Molecular Overview of Heavy Metal Phytoremediation

Molecular Overview of Heavy Metal Phytoremediation

Ved Prakash (College of Engineering and Technology, IILM, India) and Sarika Saxena (Madhav Institute of Technology and Science, India)
Copyright: © 2017 |Pages: 17
DOI: 10.4018/978-1-5225-2325-3.ch010
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Abstract

Metal toxification has remained one of the problems with the advent of industrial revolution. Plant based remediation are showing increasing promise for use in soils contaminated with organic and inorganic pollutants. A large number of plant families has been identified which has shown significant result in detoxification of heavy metals. Hyperaccumulator plant is capable of sequestering heavy metals in their shoot tissues. High tolerance to HM toxicity is dependent on a reduced metal uptake or increased internal sequestration, which depends on plant and environmental condition. Recent progresses on understanding cellular/molecular mechanisms of metal tolerance by plants are reviewed. This chapter aims to focus on molecular mechanism involved in heavy metal detoxification and tolerance by plants. A different method by which plant effectively converts toxic metal in less toxic compounds has been explained in this chapter. Further, mode of accumulation and sequestration of metals have been explained which are utilized by hyper accumulators.
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Introduction

Phytoremediation can be defined as the process of utilizing plants to absorb, accumulate, detoxify and render harmless, contaminants in the growth substrate (soil, water and air) through physical, chemical or biological processes (Cunningham & Berti, 1993). Plant based remediation are showing increasing promise for use in soils contaminated with organic and inorganic pollutants. For removal of contaminants from soil, phytoremediation involves different processes, such as enzymatic degradation, that potentially lead to contaminant detoxification (Van Aken, 2008). However, despite great promise, rather slow removal rates and potential accumulation of toxic compounds within plants might have limited the application of phytoremediation (Eapen, Singh & D’souza 2007).

Phytoremediation is proposed as a cost-effective alternative for the treatment of contaminated soils. Topsoil would be preserved and the amount of hazardous material reduced significantly (Ensley, 2000). In recent years, public concerns relating to ecological threats caused by heavy metal led to intensive research of new economical plant based remediation of contaminated soil namely chemical, physical and microbiological methods are costly to install and operate (Danh, Truong, Mammucari, Tran & Foster, 2009). The ability to hyperaccumulate metals in above ground tissue without phytotoxic effects has evolved in almost 500 plant species mainly those in the Brassicaceae family (Kramer, 2010). At least three processes make a major contribution to the ability to hyperaccumulate/hypertolerate metals.

  • 1.

    Enhanced root uptake and loading into xylem.

  • 2.

    Superior root to shoot translocation and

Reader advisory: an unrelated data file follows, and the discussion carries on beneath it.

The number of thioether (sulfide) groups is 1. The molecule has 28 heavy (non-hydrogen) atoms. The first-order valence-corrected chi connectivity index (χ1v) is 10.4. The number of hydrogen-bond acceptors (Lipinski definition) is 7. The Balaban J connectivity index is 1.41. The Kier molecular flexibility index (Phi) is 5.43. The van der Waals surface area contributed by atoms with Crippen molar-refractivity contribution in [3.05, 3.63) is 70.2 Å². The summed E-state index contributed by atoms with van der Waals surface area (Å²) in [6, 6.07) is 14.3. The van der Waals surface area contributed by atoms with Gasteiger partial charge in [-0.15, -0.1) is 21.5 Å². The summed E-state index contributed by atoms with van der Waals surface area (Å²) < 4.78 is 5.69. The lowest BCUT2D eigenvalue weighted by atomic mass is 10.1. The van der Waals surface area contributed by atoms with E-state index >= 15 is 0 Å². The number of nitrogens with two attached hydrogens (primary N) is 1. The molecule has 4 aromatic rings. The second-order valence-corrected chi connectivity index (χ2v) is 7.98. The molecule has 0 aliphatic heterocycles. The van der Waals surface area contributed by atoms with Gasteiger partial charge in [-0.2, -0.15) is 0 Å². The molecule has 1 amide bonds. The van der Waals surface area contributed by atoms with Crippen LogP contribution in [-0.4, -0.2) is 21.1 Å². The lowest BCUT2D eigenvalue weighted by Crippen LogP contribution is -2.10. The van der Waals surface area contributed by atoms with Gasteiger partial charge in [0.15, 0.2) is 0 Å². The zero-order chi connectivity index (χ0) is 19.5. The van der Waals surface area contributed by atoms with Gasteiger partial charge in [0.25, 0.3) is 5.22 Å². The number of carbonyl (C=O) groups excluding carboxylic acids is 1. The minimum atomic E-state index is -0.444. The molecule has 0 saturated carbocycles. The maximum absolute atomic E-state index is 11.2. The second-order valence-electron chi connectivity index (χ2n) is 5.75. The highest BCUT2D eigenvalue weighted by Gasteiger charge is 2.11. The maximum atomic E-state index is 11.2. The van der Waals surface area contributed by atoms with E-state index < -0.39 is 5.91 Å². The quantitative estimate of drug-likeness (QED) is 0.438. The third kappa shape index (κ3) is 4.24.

• 3.

    Efficient detoxification via chelation and sequestration predominantly within leaf cell vacuoles (Clemens, kim, Neumann, & Schroeder, 2002).

Table 1.
Cost of soil treatment
TreatmentCost ($/Ton)Additional Factors
Vitrification75-425Long-term monitoring
Landfilling100-500Transport/excavation/monitoring
Chemical treatment100-500Recycling of contaminants
Electrokinetics20-200Monitoring
Soil washing120-200Transport/Monitoring
Low temp. thermal Desorption45-200Transport/Monitoring
Incineration200-600-
Vitrification700-
Pneumatic fracturing8-12-
Excavation/Retrieval Disposal270-460Transport/Monitoring
Disposal alone35-60-

Saxena, 1999.

Key Terms in this Chapter

Phytoremediation: It is method of applying plants for in situ removal or degradation of contaminants into non-toxic form or less toxic form.

Translocation: The process by heavy metals or contaminants is Trans located to shoots after intake by roots. Translocation factor has been found prominent in estimating translocation.

Heavy-Metals: Class of toxicants that cannot be broken down to non-toxic form easily. It has high density and high atomic number. These metals keep on accumulating in system posing serious threat to environment and organisms.

Detoxification: The process by which contaminants are converted to less toxic or non-toxic form of compounds. Metallothineins and phytochelatins play a prominent role in detoxification process.

Sequestration: Heavy metal ions are disposed of from cytosol by sequestration. Vacuole plays a vital role in it. Mediators of sequestration are transporters in the respective membrane.

Transporters: Heavy metals enter plant through specific metal transporters. Proteins like ZIP14, ZNT1, IRT1, COPT1, tVramp-1/3/4 and LCT1 on the plasma membrane-cytosol interface; ZAT, ABC type, AtMRP, HMT1, CAX2 seen in vacuoles; and RAN1 play a vital in transport phenomenon.

Accumulation Mechanism: Plants adapt different mechanism for transport and accumulation of heavy metals via xylem and phloem transport. Vacuoles play a vital role in accumulation of heavy metals.

Hyperaccumulator: Plants which are capable of growing in high metal concentration and have capability to detoxify it by different mechanisms. A large number of plant families have been identified which can tolerate metal contaminants.

Cellular Mechanism: It involves all those transport ways through which xylem transport heavy metal from soil to different parts of plant including uptake, sequestration and translocation methods.

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